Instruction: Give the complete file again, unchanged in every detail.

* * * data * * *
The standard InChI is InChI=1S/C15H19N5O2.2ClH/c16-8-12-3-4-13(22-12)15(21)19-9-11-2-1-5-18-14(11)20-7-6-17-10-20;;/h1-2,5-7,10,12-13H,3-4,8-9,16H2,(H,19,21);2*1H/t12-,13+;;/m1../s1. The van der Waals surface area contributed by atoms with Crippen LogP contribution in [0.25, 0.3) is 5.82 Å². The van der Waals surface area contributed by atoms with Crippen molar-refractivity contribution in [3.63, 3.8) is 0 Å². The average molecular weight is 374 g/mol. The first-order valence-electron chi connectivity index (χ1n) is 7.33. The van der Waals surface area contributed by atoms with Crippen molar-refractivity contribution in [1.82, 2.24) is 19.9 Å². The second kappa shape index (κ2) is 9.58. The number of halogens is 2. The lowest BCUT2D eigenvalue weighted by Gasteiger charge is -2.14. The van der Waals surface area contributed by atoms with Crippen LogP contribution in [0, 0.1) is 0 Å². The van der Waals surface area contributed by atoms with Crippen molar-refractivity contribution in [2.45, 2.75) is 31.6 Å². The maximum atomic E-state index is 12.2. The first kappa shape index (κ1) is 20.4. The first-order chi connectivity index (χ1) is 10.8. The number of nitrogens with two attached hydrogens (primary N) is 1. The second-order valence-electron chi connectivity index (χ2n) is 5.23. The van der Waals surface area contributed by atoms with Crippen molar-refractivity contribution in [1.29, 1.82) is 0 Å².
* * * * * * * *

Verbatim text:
The standard InChI is InChI=1S/C15H19N5O2.2ClH/c16-8-12-3-4-13(22-12)15(21)19-9-11-2-1-5-18-14(11)20-7-6-17-10-20;;/h1-2,5-7,10,12-13H,3-4,8-9,16H2,(H,19,21);2*1H/t12-,13+;;/m1../s1. The van der Waals surface area contributed by atoms with Crippen LogP contribution in [0.25, 0.3) is 5.82 Å². The van der Waals surface area contributed by atoms with Crippen molar-refractivity contribution in [3.63, 3.8) is 0 Å². The average molecular weight is 374 g/mol. The first-order valence-electron chi connectivity index (χ1n) is 7.33. The van der Waals surface area contributed by atoms with Crippen molar-refractivity contribution in [1.82, 2.24) is 19.9 Å². The second kappa shape index (κ2) is 9.58. The number of halogens is 2. The lowest BCUT2D eigenvalue weighted by Gasteiger charge is -2.14. The van der Waals surface area contributed by atoms with Crippen LogP contribution in [0, 0.1) is 0 Å². The van der Waals surface area contributed by atoms with Crippen molar-refractivity contribution in [2.45, 2.75) is 31.6 Å². The maximum atomic E-state index is 12.2. The first kappa shape index (κ1) is 20.4. The first-order chi connectivity index (χ1) is 10.8. The number of nitrogens with two attached hydrogens (primary N) is 1. The second-order valence-electron chi connectivity index (χ2n) is 5.23. The van der Waals surface area contributed by atoms with Crippen molar-refractivity contribution in [1.29, 1.82) is 0 Å².